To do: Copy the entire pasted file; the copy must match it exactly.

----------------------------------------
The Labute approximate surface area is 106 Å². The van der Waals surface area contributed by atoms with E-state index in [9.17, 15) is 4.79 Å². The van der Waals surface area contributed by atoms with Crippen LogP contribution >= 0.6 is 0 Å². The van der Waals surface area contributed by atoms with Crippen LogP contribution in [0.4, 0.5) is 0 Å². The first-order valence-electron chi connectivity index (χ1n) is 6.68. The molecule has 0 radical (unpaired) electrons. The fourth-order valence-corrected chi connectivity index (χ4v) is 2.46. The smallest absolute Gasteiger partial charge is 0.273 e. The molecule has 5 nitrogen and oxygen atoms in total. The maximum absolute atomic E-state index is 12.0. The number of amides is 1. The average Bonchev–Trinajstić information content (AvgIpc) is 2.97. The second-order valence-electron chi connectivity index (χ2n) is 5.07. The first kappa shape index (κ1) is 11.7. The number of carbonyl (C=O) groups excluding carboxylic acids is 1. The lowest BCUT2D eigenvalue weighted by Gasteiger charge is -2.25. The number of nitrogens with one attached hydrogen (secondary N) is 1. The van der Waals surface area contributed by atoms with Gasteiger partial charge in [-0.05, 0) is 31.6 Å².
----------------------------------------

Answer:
The Labute approximate surface area is 106 Å². The van der Waals surface area contributed by atoms with E-state index in [9.17, 15) is 4.79 Å². The van der Waals surface area contributed by atoms with Crippen LogP contribution >= 0.6 is 0 Å². The van der Waals surface area contributed by atoms with Crippen LogP contribution in [0.4, 0.5) is 0 Å². The first-order valence-electron chi connectivity index (χ1n) is 6.68. The molecule has 0 radical (unpaired) electrons. The fourth-order valence-corrected chi connectivity index (χ4v) is 2.46. The smallest absolute Gasteiger partial charge is 0.273 e. The molecule has 5 nitrogen and oxygen atoms in total. The maximum absolute atomic E-state index is 12.0. The number of amides is 1. The average Bonchev–Trinajstić information content (AvgIpc) is 2.97. The second-order valence-electron chi connectivity index (χ2n) is 5.07. The first kappa shape index (κ1) is 11.7. The number of carbonyl (C=O) groups excluding carboxylic acids is 1. The lowest BCUT2D eigenvalue weighted by Gasteiger charge is -2.25. The number of nitrogens with one attached hydrogen (secondary N) is 1. The van der Waals surface area contributed by atoms with Gasteiger partial charge in [-0.05, 0) is 31.6 Å².